STEM Work Experiences Build Careers!

Scott Bellman, DO-IT staff

Research suggests that students with disabilities who engage in internships and multiple work-based learning experiences, such as job shadows, fare better in their career path compared to those who do not make time for such experiences. This is especially true for students with disabilities who wish to pursue challenging careers, such as those in STEM (science, technology, engineering and mathematics). Recent issues of DO-IT News have highlighted several DO-IT participants' STEM internships, such as Carson at the National Aeronautics and Space Administration (NASA), Marissa at Amazon.com, and Dennis' database work for the National Oceanic and Atmospheric Administration (NOAA).

It has been another blockbuster year for STEM internships, thanks to funding from the National Science Foundation for the projects AccessSTEM (cooperative agreement #HRD-0227995) and AccessComputing (grant #CNS-0540615). Students completed more than forty STEM internships that included work in the following areas: preparation of museum exhibits, database design and maintenance, web development, Internet research and analysis, volcano data collection, computer usability and accessibility work, learning about science education, marine science, and biochemistry. Places of employment included the University of Washington, the University of Alaska, Sitka Alaska College, Bellevue Community College, Cornell University, Microsoft, Washington Mutual, the Alaska Department of Fish and Game, Big Bend Community College, Skagit Valley Community College, Pacific Northwest Labs, the Fairbanks Pain Clinic, NOAA, and NASA.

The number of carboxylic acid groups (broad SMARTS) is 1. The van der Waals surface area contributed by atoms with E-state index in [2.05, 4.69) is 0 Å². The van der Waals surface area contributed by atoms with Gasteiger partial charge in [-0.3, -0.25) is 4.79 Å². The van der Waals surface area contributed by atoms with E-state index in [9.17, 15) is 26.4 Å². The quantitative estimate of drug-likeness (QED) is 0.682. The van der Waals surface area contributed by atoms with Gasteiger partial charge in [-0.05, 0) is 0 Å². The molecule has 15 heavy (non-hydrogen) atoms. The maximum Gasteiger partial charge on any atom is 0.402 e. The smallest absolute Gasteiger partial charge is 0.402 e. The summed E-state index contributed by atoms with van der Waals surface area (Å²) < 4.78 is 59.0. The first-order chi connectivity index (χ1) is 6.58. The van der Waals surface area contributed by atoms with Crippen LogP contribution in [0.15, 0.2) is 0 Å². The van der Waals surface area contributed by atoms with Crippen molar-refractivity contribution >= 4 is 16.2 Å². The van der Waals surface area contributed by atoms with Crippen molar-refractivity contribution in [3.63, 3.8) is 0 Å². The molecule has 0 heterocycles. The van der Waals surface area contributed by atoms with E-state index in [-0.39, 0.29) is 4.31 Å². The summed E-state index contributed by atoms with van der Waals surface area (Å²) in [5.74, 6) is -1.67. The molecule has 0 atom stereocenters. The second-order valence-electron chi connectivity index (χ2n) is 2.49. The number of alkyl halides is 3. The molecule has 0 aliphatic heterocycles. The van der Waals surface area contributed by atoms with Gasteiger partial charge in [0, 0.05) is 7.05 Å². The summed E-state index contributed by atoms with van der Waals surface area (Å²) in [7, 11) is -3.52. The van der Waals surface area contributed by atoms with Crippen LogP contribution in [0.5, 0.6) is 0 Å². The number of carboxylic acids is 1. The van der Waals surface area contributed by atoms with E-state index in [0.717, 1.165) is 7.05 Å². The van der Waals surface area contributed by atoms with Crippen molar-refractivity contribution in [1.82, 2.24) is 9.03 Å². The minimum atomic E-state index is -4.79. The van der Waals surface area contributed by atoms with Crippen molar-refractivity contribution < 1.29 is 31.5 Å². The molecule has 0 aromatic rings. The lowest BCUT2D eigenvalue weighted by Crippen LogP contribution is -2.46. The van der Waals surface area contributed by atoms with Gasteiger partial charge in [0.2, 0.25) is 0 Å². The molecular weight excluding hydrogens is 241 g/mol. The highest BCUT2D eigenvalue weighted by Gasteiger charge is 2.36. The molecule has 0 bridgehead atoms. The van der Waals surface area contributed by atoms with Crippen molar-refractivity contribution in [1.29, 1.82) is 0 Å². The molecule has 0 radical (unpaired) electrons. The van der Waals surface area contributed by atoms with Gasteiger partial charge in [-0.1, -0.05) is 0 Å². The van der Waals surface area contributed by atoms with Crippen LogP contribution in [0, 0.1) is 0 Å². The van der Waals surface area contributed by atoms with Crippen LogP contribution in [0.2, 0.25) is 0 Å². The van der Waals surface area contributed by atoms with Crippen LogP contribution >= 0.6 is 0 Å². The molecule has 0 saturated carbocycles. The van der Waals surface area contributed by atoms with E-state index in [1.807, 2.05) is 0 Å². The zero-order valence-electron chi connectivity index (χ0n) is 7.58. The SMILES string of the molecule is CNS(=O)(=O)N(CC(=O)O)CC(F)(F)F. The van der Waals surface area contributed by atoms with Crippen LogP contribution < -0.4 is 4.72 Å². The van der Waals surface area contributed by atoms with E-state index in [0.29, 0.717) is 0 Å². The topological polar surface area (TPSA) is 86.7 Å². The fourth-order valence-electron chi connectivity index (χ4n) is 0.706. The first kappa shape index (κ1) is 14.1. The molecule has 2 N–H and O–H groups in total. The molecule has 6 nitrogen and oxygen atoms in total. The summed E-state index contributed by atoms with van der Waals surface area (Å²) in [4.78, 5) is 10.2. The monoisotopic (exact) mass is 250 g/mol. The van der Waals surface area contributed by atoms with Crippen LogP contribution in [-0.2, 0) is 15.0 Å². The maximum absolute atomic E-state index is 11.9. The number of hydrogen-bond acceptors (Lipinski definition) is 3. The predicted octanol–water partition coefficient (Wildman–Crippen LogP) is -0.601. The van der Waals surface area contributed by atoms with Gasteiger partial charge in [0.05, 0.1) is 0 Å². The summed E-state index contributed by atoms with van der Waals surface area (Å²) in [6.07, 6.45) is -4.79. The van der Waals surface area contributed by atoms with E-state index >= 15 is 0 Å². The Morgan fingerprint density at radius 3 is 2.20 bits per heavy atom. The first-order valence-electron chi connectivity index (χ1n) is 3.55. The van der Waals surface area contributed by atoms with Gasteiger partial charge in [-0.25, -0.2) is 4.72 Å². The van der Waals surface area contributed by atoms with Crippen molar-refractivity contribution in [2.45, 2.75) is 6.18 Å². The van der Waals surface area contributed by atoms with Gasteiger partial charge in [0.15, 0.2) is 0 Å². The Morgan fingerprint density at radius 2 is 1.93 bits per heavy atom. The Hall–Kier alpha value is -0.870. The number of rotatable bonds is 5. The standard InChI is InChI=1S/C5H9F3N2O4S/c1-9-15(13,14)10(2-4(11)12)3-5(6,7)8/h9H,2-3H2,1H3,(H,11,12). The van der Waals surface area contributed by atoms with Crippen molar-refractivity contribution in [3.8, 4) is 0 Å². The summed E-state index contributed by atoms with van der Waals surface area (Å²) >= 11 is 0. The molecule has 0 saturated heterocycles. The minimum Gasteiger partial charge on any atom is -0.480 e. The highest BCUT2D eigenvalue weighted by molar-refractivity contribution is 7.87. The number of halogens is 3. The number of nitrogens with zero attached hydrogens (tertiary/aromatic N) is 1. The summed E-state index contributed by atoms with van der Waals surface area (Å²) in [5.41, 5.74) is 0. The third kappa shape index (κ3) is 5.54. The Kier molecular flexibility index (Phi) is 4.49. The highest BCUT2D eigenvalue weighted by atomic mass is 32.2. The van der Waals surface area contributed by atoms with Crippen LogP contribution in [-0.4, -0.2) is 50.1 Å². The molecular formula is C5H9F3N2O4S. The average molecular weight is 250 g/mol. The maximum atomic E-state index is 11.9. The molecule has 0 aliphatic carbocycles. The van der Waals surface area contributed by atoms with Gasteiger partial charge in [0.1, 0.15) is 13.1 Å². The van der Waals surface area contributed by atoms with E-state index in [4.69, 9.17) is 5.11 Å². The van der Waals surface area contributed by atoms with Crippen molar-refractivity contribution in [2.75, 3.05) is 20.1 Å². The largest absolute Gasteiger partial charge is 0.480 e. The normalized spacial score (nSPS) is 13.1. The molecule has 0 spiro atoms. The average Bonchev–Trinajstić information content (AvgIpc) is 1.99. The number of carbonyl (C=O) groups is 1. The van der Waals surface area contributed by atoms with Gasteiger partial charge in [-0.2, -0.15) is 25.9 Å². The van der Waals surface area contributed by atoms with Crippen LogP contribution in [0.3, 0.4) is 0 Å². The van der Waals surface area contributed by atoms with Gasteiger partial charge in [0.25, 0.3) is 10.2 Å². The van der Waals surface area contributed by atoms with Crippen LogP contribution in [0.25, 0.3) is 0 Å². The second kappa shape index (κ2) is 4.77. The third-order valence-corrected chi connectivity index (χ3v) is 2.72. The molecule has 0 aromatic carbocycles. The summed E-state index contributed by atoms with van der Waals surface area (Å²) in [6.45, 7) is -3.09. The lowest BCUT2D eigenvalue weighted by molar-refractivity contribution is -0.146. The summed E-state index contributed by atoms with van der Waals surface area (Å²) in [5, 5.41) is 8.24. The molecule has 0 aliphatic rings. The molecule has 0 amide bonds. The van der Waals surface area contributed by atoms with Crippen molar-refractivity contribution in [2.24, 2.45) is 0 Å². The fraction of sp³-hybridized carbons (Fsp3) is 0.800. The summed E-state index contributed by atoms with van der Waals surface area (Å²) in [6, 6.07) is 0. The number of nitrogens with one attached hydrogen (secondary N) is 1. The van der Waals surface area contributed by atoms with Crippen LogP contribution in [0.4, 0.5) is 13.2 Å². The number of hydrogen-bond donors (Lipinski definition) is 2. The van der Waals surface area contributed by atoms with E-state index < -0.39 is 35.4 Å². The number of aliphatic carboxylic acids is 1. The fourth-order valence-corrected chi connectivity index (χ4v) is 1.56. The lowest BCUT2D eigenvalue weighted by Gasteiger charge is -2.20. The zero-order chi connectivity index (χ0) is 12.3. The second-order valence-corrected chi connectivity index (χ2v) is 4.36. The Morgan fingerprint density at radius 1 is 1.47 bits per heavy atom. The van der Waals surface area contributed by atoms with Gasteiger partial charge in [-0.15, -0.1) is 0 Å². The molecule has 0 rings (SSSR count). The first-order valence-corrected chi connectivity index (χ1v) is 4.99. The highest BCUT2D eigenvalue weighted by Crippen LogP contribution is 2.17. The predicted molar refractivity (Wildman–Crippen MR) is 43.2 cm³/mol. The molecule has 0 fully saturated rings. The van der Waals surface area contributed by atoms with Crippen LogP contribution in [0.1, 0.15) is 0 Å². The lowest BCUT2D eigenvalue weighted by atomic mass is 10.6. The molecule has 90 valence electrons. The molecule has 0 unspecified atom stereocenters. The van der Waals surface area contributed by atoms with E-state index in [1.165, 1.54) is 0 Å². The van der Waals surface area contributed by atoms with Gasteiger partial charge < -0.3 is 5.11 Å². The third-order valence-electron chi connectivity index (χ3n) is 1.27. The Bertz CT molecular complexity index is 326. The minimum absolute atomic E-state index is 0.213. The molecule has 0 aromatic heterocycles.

Many DO-IT students who have completed work-based learning experiences in the past have filled out surveys to report what they gained from their experience. They consistently report gains in their motivation to work toward a career, knowledge of careers and the workplace, job-related skills, ability to work with supervisors and coworkers, and knowledge of successful accommodation strategies. Furthermore, work-based learning experiences helped them:

  • clarify academic and career interests
  • pay for education and gain academic credit
  • gain exposure to specialized facilities not available on campus
  • develop job-search skills, resumes, and cover letters
  • develop contacts for employment after graduation
  • practice disclosing disability and requesting accommodations

For more information about the value of work-based learning, read the DO-IT publication It's Your Career: Work-Based Learning Opportunities for College Students with Disabilities at www.washington.edu/doit/Brochures/Careers/worklearn.html.